Since the end of the 1995 season I have had the privilege of seeing Mariano Rivera pitch. For most of my adult life Mariano Rivera has been a constant presence at the end of Yankees games.
Last night Mariano Rivera was injured doing something he’s done since he was 20 years old. Rivera was going through his usual pre-game routine – shagging fly balls in the outfield during batting practice – when suddenly his foot got caught between the edge of the grass and the warning track. Just like that, in an instant, Mariano went down in a heap and was carted off the field.
The initial diagnosis was a twisted knee but I knew it was much worse. I held out hope that it wasn’t the worst case scenario but in the pit of my stomach I knew it was as bad as it looked.
The harsh reality of the situation set in during the post-game coverage on the YES Network. For the first time that I can remember, Mariano Rivera looked human. He stood at his locker and spoke to reporters while his eyes filled with tears. He did his best not to cry as he responded to reporters.
Does this freak injury mean the end of the line for baseball’s greatest closer?
“At this point, I don’t know,” Rivera said. “We have to face this first. … All that depends on how the rehab is going to happen. From there, we’ll see. I want to think and pray a little bit before I make decisions of whatever happens.”
For all of the people who want me to point fingers and place blame on Joe Girardi or other people within the Yankees organization, just stop it! Those thoughts, ideas, and assumptions have no merit on the situation. Forget about the fact that Rivera has shagged fly balls during pre-game warm-ups every day for the last 20 years. This is about a man loving every aspect of what he does. Shagging fly balls was as important to Rivera’s conditioning and preparation before each game as bullpen sessions are to other pitchers. Think about it, for all of the idiotic things that professional athletes do away from the field such as riding a motorcycle without a helmet or shooting yourself in the leg or even engaging in a pickup basketball game knowing full well your contract prohibits it. Mariano Rivera would never even think about doing any of those stupid things that would have jeopardized his career or the well-being of his teammates. Simply put, Rivera was injured or something he loved and something that was a crucial to his daily preparation.
It wasn’t just Mariano’s physical ability to throw a baseball that set him apart from others. Mariano had a grace and an elegance about him that was so special and nothing short of genuine.There are countless examples of this from Rivera over the years but perhaps none greater than his message to the critics who say he shouldn’t have been allowed to shag fly balls in the outfield given his advanced age.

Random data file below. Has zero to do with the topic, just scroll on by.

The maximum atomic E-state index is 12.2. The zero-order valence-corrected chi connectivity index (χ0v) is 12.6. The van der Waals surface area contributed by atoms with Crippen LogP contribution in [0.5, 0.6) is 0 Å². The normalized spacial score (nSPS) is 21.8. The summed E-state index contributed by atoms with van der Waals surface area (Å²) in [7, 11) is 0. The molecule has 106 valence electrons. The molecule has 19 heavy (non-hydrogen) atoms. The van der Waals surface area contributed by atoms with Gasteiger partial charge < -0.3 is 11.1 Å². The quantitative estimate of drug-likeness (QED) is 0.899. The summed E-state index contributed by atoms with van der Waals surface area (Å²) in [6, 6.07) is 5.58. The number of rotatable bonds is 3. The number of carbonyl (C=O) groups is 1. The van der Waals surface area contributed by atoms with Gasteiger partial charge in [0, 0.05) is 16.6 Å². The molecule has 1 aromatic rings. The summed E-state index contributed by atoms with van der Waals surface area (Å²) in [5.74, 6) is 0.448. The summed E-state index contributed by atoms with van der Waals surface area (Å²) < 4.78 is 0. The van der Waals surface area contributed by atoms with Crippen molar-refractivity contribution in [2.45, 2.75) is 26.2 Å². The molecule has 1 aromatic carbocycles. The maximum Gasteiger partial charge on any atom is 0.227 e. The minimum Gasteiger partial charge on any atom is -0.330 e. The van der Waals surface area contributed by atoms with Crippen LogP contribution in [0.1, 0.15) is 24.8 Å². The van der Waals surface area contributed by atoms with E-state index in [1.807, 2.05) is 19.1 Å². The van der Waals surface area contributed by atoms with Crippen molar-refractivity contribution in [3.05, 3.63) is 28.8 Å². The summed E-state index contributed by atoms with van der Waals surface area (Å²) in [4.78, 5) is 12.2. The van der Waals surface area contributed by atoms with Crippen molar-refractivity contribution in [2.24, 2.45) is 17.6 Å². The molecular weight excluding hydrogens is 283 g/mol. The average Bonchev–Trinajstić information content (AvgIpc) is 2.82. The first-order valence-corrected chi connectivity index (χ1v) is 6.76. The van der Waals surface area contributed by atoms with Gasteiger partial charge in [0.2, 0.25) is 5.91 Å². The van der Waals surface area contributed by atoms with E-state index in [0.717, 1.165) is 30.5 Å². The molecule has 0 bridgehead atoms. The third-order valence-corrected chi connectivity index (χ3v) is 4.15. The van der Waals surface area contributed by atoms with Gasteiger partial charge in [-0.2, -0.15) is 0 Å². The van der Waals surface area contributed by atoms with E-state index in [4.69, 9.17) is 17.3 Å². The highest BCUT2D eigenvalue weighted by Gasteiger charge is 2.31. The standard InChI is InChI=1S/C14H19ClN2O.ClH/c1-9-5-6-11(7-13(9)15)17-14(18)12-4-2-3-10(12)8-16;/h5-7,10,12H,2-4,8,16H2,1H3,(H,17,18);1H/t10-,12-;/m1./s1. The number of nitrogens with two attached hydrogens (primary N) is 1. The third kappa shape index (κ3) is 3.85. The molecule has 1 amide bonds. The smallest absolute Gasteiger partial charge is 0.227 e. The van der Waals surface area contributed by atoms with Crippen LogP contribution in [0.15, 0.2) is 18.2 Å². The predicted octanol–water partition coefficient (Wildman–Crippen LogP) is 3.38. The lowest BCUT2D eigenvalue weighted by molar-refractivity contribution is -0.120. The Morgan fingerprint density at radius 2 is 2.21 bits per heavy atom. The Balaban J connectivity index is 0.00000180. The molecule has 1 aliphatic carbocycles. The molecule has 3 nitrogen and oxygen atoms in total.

“I don’t want to have it any other way. If it’s going to happen like that, it happened doing what I love to do. Shagging, I love to do it. If I had to do it over again, I would do it again with no hesitation. There are reasons why it happened, so you have to take the way it is and fight through it. Now we just have to fight.”
And there you have it… a message straight from the man himself. ” if I had to do it again I would do it with no hesitation.”
Even still, is this how the career of a first ballot Hall of Famer and the greatest closer ever play the game is going to end?
It can’t, at least not like this.
He deserves something more, if not a victory lap around the majors, at least a better exit than riding out on the back of a cart in Kansas City. He faces an uncertain future – who knows if his 42-year-old body can recover from major knee surgery – but he owes it to himself to try. This is too cruel an exit. It doesn’t matter if you love the Yankees or hate them, it doesn’t matter if you have a passing interest in baseball or live and die with the sport, there’s no way else to put this.
What happened yesterday stinks. Maybe you have a more eloquent way to put that, but I don’t. It was cruel. It was unfair. Mariano Rivera was shagging fly balls during batting practice like he’s done hundreds – thousands? – of times before. He takes one awkward step on the warning track and crumbles to the ground, grabbing his knee immediately and writhing in pain.
I try and take a step back and look at what this means for the Yankees today in the short term but I can’t. This is about today.
Athletes rarely get to go out on their own terms, but it sure looked like the Yankees closer was on his way. He had set the all-time saves record and was padding his lead, looking as good in his early 40s as he did in his 20s. He didn’t directly say that this would be his last season when he answered the inevitable questions in spring training, but he everything else he said seemed to make that clear. Rivera had talked about the pull of spending time with his family, about accomplishing everything he wanted to in the sport.
Just as I did earlier on my Facebook and twitter page, I don’t believe this will be the end for Mariano Rivera. I believe in my heart that he will not go out like this. Sure,the rehab won’t be easy. He’ll be 43 by the time spring training rolls around again. There are no guarantees that he’d recover to be the dominant closer he’s been in the Bronx for 15 years.
Still -Mariano Rivera owes it to himself to try. After 1,051 appearances, 608 saves, five championships and one unmatched legacy, it would be wrong for it to end this way. Love the Yankees or hate them, that’s one thing everyone should agree on.
Tell me what you think. In the wake of the knee injury suffered by New York Yankees pitcher Mariano Rivera, do you think he’ll return next season?